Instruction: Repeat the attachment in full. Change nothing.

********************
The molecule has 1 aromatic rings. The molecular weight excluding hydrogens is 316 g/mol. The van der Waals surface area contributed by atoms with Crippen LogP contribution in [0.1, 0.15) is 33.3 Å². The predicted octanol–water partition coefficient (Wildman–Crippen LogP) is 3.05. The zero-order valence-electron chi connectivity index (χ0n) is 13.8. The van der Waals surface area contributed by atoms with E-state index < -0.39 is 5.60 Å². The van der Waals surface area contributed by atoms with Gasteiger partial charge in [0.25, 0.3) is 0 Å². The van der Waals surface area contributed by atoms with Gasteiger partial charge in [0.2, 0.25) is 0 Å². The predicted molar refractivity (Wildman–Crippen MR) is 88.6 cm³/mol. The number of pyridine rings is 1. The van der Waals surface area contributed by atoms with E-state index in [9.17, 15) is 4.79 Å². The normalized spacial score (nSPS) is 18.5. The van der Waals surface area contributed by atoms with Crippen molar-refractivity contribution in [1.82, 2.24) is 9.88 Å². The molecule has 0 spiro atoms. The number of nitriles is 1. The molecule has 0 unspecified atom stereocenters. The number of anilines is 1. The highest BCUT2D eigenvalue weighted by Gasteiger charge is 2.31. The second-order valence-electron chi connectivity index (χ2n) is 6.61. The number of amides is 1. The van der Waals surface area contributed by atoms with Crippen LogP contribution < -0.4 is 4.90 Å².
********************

The molecule has 1 aromatic rings. The molecular weight excluding hydrogens is 316 g/mol. The van der Waals surface area contributed by atoms with Crippen LogP contribution in [0.1, 0.15) is 33.3 Å². The predicted octanol–water partition coefficient (Wildman–Crippen LogP) is 3.05. The zero-order valence-electron chi connectivity index (χ0n) is 13.8. The van der Waals surface area contributed by atoms with E-state index < -0.39 is 5.60 Å². The van der Waals surface area contributed by atoms with Gasteiger partial charge in [0.25, 0.3) is 0 Å². The van der Waals surface area contributed by atoms with Gasteiger partial charge in [0.2, 0.25) is 0 Å². The predicted molar refractivity (Wildman–Crippen MR) is 88.6 cm³/mol. The number of pyridine rings is 1. The van der Waals surface area contributed by atoms with E-state index in [9.17, 15) is 4.79 Å². The normalized spacial score (nSPS) is 18.5. The van der Waals surface area contributed by atoms with Crippen molar-refractivity contribution in [1.82, 2.24) is 9.88 Å². The molecule has 0 spiro atoms. The number of nitriles is 1. The molecule has 0 unspecified atom stereocenters. The number of anilines is 1. The highest BCUT2D eigenvalue weighted by Gasteiger charge is 2.31. The second-order valence-electron chi connectivity index (χ2n) is 6.61. The number of amides is 1. The van der Waals surface area contributed by atoms with Crippen LogP contribution < -0.4 is 4.90 Å².